Biden keeps Powell as Fed chief, elevates Brainard to vice chair

Jerome Powell, chairman of the U.S. Federal Reserve, listens during a House Financial Services Committee hearing in Washington, D.C., on Sept. 30. Al Drago/Pool/Abaca Press/TNS

President Joe Biden preserved continuity at the Federal Reserve by selecting Jerome Powell for a second term as chair and elevating Lael Brainard to vice chair as the U.S. central bank grapples with the fastest inflation in three decades and the lingering effects of COVID-19.

The decision, announced by the White House on Monday, rewards Powell for helping rescue the U.S. economy from the pandemic and tasks him with protecting that recovery from a surge in consumer prices. It also restores the tradition of the president sticking with the chair he inherited from his predecessor. Powell, a Republican, will likely win a smooth confirmation in the Senate, although progressive Democrats may be disappointed by the choice.

Brainard would replace Richard Clarida in the vice chair slot and may face opposition from Senate Republicans for her confirmation given her tough line on bank regulation. She was interviewed by Biden for the chair position and was seen as a possible candidate for the separate job of vice chair for supervision, which remains vacant.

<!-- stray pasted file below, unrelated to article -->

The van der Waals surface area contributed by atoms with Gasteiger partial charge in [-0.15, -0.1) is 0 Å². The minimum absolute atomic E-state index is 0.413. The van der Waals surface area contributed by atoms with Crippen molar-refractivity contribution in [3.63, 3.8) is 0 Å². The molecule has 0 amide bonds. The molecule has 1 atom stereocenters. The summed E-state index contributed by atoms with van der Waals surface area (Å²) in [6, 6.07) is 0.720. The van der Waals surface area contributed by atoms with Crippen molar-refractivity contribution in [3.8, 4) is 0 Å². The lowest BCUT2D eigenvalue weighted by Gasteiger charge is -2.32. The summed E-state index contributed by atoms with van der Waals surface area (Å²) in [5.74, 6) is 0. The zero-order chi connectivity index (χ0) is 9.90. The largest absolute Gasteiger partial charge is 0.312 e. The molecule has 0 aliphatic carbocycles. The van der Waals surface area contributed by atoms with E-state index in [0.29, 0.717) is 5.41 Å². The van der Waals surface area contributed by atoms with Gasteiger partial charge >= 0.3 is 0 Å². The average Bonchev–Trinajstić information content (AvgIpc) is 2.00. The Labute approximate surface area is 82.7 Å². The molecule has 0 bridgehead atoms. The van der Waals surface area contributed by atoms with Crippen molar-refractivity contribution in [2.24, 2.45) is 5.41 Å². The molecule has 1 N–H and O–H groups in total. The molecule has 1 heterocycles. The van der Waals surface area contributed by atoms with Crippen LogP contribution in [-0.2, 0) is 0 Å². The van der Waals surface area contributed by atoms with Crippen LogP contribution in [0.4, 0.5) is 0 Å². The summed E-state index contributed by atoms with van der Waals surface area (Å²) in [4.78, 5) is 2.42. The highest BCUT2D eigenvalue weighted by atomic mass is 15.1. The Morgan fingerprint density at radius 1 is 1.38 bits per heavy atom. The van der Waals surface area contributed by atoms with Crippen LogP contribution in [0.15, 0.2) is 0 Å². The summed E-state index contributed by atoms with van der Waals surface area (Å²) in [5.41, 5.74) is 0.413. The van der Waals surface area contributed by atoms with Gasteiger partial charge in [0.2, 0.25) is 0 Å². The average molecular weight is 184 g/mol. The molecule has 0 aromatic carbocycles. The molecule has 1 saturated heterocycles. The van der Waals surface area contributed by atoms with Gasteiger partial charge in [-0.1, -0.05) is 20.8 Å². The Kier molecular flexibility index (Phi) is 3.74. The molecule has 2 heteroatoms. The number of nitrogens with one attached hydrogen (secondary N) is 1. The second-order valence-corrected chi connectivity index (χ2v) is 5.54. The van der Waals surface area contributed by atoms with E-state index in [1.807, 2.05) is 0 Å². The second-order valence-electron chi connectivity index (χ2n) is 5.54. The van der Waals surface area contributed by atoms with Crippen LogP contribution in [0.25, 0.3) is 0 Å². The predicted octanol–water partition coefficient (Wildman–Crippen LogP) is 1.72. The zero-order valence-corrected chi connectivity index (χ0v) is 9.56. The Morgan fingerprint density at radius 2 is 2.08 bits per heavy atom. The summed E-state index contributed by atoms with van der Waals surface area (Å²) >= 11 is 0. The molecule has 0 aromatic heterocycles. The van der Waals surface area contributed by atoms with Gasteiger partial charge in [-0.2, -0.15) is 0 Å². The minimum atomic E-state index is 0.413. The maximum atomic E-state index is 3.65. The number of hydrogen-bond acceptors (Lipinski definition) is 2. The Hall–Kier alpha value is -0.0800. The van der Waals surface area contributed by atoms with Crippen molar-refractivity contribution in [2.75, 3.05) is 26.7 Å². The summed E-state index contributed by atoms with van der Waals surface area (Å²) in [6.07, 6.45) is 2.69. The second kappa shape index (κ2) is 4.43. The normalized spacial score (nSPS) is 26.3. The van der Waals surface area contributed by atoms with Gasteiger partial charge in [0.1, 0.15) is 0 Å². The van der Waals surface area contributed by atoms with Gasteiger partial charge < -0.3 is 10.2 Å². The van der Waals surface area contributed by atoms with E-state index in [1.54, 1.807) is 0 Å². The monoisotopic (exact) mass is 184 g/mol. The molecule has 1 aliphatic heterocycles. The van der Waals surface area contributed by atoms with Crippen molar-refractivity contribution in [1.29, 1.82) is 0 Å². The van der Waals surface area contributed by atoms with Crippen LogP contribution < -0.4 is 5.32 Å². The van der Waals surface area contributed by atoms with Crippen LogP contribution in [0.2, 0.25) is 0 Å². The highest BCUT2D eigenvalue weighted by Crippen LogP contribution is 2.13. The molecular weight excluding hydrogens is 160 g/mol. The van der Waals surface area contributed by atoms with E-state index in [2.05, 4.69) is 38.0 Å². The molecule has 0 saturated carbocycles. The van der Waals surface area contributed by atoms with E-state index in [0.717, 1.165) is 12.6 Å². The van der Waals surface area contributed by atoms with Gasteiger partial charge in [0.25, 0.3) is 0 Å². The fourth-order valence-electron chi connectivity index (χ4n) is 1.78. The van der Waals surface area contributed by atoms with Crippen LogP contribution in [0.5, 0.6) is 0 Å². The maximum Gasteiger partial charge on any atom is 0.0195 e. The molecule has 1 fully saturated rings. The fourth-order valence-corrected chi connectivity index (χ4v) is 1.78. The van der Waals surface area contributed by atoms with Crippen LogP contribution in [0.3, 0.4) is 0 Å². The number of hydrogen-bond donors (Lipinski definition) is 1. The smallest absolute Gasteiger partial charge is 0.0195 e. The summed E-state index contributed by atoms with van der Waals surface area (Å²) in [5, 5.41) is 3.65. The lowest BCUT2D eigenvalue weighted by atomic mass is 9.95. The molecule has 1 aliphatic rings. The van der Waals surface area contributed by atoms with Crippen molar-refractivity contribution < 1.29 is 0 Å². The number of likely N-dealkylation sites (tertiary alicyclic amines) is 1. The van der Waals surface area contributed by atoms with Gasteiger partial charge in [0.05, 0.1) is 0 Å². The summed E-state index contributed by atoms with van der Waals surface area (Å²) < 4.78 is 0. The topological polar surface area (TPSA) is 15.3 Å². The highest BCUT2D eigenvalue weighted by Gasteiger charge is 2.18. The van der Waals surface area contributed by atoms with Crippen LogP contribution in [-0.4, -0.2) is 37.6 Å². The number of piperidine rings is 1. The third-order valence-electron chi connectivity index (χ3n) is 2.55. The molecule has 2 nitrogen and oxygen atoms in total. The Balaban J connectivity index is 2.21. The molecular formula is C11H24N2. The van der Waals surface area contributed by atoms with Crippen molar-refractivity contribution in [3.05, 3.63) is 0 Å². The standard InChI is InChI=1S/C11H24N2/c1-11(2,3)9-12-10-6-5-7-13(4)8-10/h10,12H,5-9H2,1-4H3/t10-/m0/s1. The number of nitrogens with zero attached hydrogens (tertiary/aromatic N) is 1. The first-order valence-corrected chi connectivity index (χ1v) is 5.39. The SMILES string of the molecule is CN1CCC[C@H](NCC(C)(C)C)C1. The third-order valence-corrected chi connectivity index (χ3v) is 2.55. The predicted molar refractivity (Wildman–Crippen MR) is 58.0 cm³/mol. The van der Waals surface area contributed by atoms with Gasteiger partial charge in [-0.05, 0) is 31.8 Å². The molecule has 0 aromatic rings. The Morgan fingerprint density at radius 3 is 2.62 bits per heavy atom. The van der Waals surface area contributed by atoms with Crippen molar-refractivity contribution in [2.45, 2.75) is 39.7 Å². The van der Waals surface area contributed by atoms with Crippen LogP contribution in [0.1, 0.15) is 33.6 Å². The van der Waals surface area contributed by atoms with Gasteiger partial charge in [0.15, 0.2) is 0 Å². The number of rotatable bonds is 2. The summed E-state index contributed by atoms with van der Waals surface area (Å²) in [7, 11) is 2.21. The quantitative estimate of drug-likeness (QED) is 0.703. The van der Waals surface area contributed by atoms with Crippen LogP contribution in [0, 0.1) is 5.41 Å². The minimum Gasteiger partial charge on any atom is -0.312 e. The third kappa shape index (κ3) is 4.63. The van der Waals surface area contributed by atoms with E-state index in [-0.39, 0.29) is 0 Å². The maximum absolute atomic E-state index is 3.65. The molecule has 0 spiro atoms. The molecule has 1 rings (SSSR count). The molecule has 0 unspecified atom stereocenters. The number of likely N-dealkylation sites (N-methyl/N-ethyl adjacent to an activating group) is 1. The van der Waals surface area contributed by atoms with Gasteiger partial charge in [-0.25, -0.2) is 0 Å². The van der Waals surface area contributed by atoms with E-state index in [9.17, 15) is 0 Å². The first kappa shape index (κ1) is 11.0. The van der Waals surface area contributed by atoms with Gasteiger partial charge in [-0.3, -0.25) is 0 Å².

Biden plans to announce a pick for that role along with additional nominations for open seats on the Board of Governors beginning in early December, the White House said.

“This provides a moment of certainty in an persistently uncertain world for the Federal Reserve,” said Diane Swonk, chief economist at Grant Thornton LLP. “Powell and Brainard are a powerful duo, who have shifted the Fed to focus more on inequality. Inflation foments inequality — they get that.”

U.S. equities rose after the news, likely welcoming continuity at the Fed, while Treasuries sold off. Investors expect the central bank to raise interest rates from near zero in June, according to pricing in interest-rate futures markets.

Senate Banking Committee Chair Sherrod Brown, an Ohio Democrat, and the top Republican, Patrick Toomey of Pennsylvania, both indicated they would support Powell’s renomination.

Powell, 68, has enjoyed bipartisan support, including from Treasury Secretary Janet Yellen and other Democrats, although progressive Democrats such as Massachusetts Senator Elizabeth Warren lobbied Biden to choose someone more aligned with them on overseeing banks and battling climate change. Powell also had to answer for an ethics scandal after trading revelations by some senior Fed officials.

The President recently met with Warren at the White House to gather her input on this decision, and he and officials have been in regular and close consultation with Brown, according to a person familiar with the matter. Biden talked with both Brainard and Powell about his decision on Friday.

Biden, in a written statement, called the economic recovery so far a “testament to the economic agenda I’ve pursued and to the decisive action that the Federal Reserve has taken under Chair Powell and Dr. Brainard to help steer us through the worst downturn in modern American history and put us on the path to recovery.”

The president added, “I’m confident that Chair Powell and Dr. Brainard’s focus on keeping inflation low, prices stable, and delivering full employment will make our economy stronger than ever before.”